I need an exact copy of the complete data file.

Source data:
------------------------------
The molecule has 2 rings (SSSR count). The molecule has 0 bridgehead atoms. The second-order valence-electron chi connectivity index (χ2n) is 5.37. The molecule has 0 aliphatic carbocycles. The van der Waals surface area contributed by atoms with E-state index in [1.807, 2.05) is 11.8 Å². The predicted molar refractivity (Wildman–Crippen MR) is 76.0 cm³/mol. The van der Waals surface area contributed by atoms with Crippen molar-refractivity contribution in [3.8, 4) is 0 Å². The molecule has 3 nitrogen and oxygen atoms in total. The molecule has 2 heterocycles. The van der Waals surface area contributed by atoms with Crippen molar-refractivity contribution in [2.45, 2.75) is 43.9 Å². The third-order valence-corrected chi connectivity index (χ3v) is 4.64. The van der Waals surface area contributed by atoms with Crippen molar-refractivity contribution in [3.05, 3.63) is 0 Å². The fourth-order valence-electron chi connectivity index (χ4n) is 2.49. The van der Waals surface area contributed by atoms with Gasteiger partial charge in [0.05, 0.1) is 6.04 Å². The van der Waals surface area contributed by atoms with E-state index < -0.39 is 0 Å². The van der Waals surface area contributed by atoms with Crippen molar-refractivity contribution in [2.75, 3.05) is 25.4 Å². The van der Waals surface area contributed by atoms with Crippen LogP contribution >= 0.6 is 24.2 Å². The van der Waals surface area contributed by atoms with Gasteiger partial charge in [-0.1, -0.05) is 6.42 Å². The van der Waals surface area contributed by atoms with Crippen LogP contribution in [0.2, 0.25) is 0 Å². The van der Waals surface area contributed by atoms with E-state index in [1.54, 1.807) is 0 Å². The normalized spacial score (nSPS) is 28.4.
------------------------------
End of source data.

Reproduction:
The molecule has 2 rings (SSSR count). The molecule has 0 bridgehead atoms. The second-order valence-electron chi connectivity index (χ2n) is 5.37. The molecule has 0 aliphatic carbocycles. The van der Waals surface area contributed by atoms with E-state index in [1.807, 2.05) is 11.8 Å². The predicted molar refractivity (Wildman–Crippen MR) is 76.0 cm³/mol. The van der Waals surface area contributed by atoms with Crippen molar-refractivity contribution in [3.8, 4) is 0 Å². The molecule has 3 nitrogen and oxygen atoms in total. The molecule has 2 heterocycles. The van der Waals surface area contributed by atoms with Crippen molar-refractivity contribution in [2.45, 2.75) is 43.9 Å². The third-order valence-corrected chi connectivity index (χ3v) is 4.64. The van der Waals surface area contributed by atoms with Crippen molar-refractivity contribution in [3.05, 3.63) is 0 Å². The fourth-order valence-electron chi connectivity index (χ4n) is 2.49. The van der Waals surface area contributed by atoms with Gasteiger partial charge in [0.05, 0.1) is 6.04 Å². The van der Waals surface area contributed by atoms with E-state index < -0.39 is 0 Å². The van der Waals surface area contributed by atoms with Crippen molar-refractivity contribution in [2.75, 3.05) is 25.4 Å². The van der Waals surface area contributed by atoms with Crippen LogP contribution >= 0.6 is 24.2 Å². The van der Waals surface area contributed by atoms with Gasteiger partial charge in [-0.1, -0.05) is 6.42 Å². The van der Waals surface area contributed by atoms with Crippen LogP contribution in [0.2, 0.25) is 0 Å². The van der Waals surface area contributed by atoms with E-state index in [1.54, 1.807) is 0 Å². The normalized spacial score (nSPS) is 28.4.